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Review: Bait

Bait successfully captures troubled times in Britain like no other film, says James Hudson

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Image Credit: British Film Institute (BFI)

9/10
Director: Mark Jenkin
Starring: Edward Rowe, Mary Woodvine, Simon Shepard
Running time: 1hr 29mins
Rating: 15

Mark Jenkin’s Bait is a wonderful film. It is so because it is a masterful piece of cinema, crafted with the astute skill and rhythm of an intuitive filmmaker, and because it captures the feeling of our times like no other recent British film I have seen. Set in Cornwall, we witness a tale of struggle and loss between two forces that are seemingly at odds with each other: the growing tourism industry, inviting swathes of metropolitan folk and their “yah” teenage children to muddle around in pubs and smoke on stony beaches, and the increasingly diminished local fishing industry.

The key character in Bait is Martin, a through-and-through, Cornish fisherman who disagrees with his brother, Steven, over the use of their once fishing boat now turned 30-minute tour vessel. It seems that’s where the money is. Martin is staunchly opposed to this; in his view this is an act of betrayal. He is left to throw nets on the beach, hoping to catch fish when the tide comes in and plant lobster pots with the help of his nephew Neil who also appears to disagree with his father’s use of the boat. He uses the money he gets from selling his catch to the local pub, eaten by the tourists, to save up for a boat of his own. Martin is also battling a family who bought his former family home and are subletting rooms for tourists. When walking into his old home he sees the changes they have made, a gentrified culturally clinical take on a “cosy” fishing cottage – unsurprisingly, Martin’s disaffection is clear. Martin is a force of resistance; a not-so-young ‘angry-young-man’ who is determined to support himself through the means he thinks right and proper; fishing. Bait is fundamentally a story of incrementally increasing alienation in a Cornish community, a confrontation with change, and a particular emotional reaction in coming to terms with it.

Shot using a 16mm Bolex camera, in 4:3 aspect ratio, and all sound and dialogue recorded in post, for about 10 minutes it is quite disorientating. One could imagine it was made with equipment found in a car-boot sale and the film developed with almost deliberate imprecision –following later reading I found out the latter to be quite true, at one point the film has been marked by pollen as the door to the developing studio had been left open. Despite the ostensible technical handicaps, the film is beautiful, a scarred monochrome dream of someone looking back at the unfolding of time; a fuzzy memory that fades and distorts.

It does not feel gimmicky either which was a worry of mine before watching. Much of what we see and hear is what Martin feels, who is recollecting, remembering, pining after something that is being lost. The film is a replaying of his memory, with all its fuzz, stretch, and distortion left in the physical film itself. A parallel can be drawn between Martin and Mark Jenkin, the writer-director, who presumably is a film purist, pining for the physicality, a lust for the mud, of celluloid. Much of Bait is shot in close-ups, so everything feels constrained. There is also a significant amount of subliminal editing, weaving of events and time, building to the penultimate moment of tension or realisation; think the opening scene of Roeg’s, Don’t Look Now. The influence of Robert Bresson is also clear to see.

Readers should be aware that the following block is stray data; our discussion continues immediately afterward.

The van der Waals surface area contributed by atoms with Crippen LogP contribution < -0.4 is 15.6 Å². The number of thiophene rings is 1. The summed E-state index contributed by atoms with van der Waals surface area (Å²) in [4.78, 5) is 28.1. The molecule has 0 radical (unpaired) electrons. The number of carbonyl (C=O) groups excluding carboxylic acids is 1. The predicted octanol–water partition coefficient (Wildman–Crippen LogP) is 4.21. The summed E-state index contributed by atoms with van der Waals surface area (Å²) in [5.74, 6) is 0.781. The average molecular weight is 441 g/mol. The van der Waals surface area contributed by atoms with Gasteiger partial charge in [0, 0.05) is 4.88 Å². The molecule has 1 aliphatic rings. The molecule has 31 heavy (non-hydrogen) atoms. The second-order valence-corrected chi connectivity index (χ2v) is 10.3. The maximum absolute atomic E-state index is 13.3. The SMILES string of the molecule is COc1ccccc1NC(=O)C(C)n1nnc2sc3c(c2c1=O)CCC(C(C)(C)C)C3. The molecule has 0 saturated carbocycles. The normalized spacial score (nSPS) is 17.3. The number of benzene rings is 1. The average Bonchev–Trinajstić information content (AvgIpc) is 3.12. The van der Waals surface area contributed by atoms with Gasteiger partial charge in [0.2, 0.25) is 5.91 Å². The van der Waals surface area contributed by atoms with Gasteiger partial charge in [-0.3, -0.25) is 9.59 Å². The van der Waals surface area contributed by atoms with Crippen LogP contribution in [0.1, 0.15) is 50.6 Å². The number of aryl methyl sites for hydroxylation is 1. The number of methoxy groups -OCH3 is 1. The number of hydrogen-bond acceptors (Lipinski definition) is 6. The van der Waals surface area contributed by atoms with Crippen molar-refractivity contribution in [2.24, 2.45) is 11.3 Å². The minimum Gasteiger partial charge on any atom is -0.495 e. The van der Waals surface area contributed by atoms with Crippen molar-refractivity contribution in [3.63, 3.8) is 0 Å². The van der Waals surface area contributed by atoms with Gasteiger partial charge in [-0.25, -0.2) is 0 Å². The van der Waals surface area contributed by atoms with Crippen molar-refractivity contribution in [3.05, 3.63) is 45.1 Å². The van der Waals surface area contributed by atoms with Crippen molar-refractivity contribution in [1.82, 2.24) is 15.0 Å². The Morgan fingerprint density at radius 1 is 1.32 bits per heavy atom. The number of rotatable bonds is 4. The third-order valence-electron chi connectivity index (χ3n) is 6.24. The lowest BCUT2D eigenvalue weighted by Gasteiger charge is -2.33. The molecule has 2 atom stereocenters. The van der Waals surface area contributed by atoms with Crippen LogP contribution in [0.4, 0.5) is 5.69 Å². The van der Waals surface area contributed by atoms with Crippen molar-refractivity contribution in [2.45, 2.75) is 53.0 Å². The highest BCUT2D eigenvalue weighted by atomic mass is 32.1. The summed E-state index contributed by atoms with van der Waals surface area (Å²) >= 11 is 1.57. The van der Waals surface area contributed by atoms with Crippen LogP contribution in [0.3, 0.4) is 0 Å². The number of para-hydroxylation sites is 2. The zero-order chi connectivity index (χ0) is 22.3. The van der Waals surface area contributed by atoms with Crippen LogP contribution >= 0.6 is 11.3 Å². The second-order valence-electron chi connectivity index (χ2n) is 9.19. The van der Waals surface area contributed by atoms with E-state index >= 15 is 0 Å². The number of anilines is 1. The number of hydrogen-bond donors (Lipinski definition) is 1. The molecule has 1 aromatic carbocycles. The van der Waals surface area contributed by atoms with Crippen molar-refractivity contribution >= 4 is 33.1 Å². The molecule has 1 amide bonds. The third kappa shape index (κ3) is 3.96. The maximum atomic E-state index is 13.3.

The sound design of this film is similarly rudimentary, but nonetheless impressive - as if it had been recorded by a kettle. The soundscape primarily exists of sounds of the everyday; footsteps, engines, cutting, swallowing, boiling, and the effect of this is great. There is a rhythm to sounds of the everyday that is almost hypnotic, almost primal; it is always leading towards dream-logic and tension. What is emphasised in both the images and sound in Bait is what is important, not what is said. Everything feels, every image is loaded and necessary in conjunction with the image coming before and after. Same with sound, and, of course, the silences.

Bait is a great film because it has captured the feeling of our times in Britain like no other film. In this sense it is a political film. It can be read in several different ways; class, neoliberalism, culture – what we have lost or feel we are losing. The murmuring of Brexit-babble can be heard on the radio in one scene. But that’s all it is, a murmuring, happening elsewhere. It is not engaged in a Loachian exercise of presenting you with clear-skied political polemic. In many ways it is a populist film in terms of its plot, one man versus unsurmountable fate, the battle of agency vs structure. I imagine Bait could be interpreted as an argument against tourism, and market-logic, though I don’t believe this is necessarily the case or where its impact lies.

Bait captures the unconscious feelings of anger, grief, and loss. It has hit a nerve because is portrays the feeling of a vague sense of inevitability, helplessness, through the lens of the human process of remembering. There is a clear division on the surface of the film, the events which we see, but underneath, the emotions, is where the great expression lies. It is a film that is unique in that it is primarily concerned with the effects of outside structure on the emotions whilst managing to avoid didacticism. It is a universal and personal story, about Cornwall; but it is also political because politics is personal. Politics is what we feel.

Editor's note: This film was screened at City Screen York.

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